Carnivores beware. Human and animal misery are evoked in unsparing detail in a dark saga of ruinous husbandry practices.
This first novel to appear in English from a prizewinning French author is not for the faint of heart or the weak of stomach. Brilliantly, lyrically descriptive whether evoking the natural world or a decaying farmstead, the book traces the terrible evolution of rural ways of life into cruelty and abuse via the history of one unhappy family. Opening in 1898, it evokes peasant existence in Gascony from the perspective of a harshly devout mother, a loving but ill father, and their daughter, Éléonore. Co-existing alongside their livestock, the trio endures a miserable cycle of poverty and endless labor. Marcel, a cousin, arrives to help with the work until World War I intervenes; Marcel survives but at the price of half his face and one eye. In spite of this, Éléonore loves him, marries him, and bears his son, Henri. Swooping forward to 1981, the smallholding has enlarged into a pig production unit, a place of pain and torment. The family has grown via Henri’s two sons to include a manic depressive mother, a mute grandson, alcoholism, sickness, and despair of multiple kinds. Meanwhile, outside, a herd of pigs is raised in grotesque, appalling conditions. Del Amo spares no details—indeed overloads the brutish accumulation—in this portrait of filth, cruelty, and moral decline. The people suffer, but the animals suffer more, whether in war- or peacetime. Overmedicated, inbred, and turned into industrial units, the pigs produce contaminated waste that fertilizes the fields that grow the grain they eat, creating a virtuous/vicious cycle of excrement and meat. The piggery has become a cradle of barbarism, and it isn’t going to end well.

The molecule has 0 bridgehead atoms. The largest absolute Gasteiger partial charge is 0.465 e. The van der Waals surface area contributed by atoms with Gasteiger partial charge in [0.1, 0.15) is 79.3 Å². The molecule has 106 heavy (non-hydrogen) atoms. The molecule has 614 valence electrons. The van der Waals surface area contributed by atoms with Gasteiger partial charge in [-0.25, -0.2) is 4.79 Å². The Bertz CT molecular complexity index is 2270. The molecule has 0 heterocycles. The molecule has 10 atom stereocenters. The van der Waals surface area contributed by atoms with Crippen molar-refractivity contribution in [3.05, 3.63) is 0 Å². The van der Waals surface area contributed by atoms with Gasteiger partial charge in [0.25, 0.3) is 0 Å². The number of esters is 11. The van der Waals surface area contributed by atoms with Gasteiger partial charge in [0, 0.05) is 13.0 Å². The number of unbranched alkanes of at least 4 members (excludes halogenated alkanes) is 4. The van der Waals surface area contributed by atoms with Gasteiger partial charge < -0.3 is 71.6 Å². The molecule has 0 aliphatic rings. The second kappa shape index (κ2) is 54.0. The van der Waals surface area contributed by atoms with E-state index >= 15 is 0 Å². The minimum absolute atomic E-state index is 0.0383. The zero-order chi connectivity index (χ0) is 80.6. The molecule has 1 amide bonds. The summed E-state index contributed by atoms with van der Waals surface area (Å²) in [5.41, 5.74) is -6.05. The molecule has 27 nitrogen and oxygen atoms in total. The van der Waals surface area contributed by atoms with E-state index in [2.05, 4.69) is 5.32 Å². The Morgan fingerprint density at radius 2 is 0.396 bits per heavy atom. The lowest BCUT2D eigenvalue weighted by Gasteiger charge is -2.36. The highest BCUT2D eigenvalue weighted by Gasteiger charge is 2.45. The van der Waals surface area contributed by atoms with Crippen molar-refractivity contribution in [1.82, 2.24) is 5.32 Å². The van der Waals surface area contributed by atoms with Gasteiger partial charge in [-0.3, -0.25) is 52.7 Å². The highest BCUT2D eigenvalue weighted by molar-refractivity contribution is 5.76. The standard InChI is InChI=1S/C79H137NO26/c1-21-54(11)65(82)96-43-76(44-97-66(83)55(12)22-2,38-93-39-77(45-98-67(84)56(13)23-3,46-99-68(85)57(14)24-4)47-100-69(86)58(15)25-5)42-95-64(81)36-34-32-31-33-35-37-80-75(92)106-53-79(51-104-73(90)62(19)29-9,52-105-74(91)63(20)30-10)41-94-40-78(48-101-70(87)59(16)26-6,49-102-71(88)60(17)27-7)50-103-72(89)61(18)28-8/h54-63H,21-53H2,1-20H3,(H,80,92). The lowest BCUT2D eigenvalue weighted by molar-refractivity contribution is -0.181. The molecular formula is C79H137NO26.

Tortured beasts are tended by soul-destroyed keepers in an unstinting portrait of all that’s wrong with modern food production.